Pour continuer: Julia Christ en Gildas Salmon (2018), La dette souveraine: Économie politique et État, Paris: Éditions de l’École des hautes études en sciences sociales (EHESS).
Autres contributions de: Colin Crouch, Jürgen Habermas, Robert Boyer, Bruno Karsenti, Benjamin Lemoine, Marie Cuillerai, Jean-Michel Rey, Yves Duroux, Julia Christ et Gildas Salmon.
Review of Bruno Amable (2017), Structural Crisis and Institutional Change in Modern Capitalism: French Capitalism in Transition, Oxford: Oxford University Press.
Appeared in ILR Review 71 (2), 2018, 550-552.
This book is historical-institutionalist political economy at its best. Obviously it is on industrial relations, but it is also, as it should be, on capitalism and the state, on politics and markets, and most important, on their dynamic over time. One thing that we learn (unless we have learned it previously) is that industrial relations cannot be understood outside of its capitalist-political context, and it must be conceived as a story, a movie, not a still, embedded in the long history of modern capitalist society. That history, quite appropriately, can be recounted as one of “modernization,” but not in the 1950s and 1960s American sense in which it stands for quiet, steady, universal, and basically self-driven development toward ever-higher levels of prosperity, democracy, and general happiness. Rather, what Bruno Amable identifies as modernization is a political project of a state under capitalism trying to design a regime that overcomes the dysfunctions of liberalism while avoiding the lure of socialism or communism—a perennial political search for a “Third Way” and for a political coalition capable of sustaining it that goes back to the beginning of capitalist industrialization in the 19th century. […]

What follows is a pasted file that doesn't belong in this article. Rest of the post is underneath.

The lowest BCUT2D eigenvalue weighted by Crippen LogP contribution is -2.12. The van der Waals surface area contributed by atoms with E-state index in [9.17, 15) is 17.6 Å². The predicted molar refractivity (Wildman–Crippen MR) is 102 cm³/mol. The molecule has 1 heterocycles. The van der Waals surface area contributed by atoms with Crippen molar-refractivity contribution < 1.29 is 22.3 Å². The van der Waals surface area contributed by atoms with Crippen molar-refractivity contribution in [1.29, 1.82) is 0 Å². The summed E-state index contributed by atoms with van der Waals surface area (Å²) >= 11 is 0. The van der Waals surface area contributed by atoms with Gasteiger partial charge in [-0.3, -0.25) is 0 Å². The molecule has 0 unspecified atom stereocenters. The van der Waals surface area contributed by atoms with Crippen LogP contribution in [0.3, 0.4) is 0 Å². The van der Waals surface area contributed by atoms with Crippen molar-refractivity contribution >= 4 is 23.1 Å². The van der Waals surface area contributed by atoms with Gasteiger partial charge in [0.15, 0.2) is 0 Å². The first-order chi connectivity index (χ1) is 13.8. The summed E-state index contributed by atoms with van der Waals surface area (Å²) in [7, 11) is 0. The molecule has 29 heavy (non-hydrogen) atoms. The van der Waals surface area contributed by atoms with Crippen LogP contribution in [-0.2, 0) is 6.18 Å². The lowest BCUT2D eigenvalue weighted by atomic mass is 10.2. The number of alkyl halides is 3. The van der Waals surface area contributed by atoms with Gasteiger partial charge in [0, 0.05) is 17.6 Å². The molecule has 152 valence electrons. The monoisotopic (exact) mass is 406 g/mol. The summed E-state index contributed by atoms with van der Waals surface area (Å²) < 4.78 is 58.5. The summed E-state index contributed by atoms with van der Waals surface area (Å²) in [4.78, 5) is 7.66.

Review of Jürgen Habermas, The Lure of Technocracy, Polity: Cambridge, 2015
European Political Science, Vol. 16 (2017), No. 2, 246-253. Manuscript finished January 18, 2016.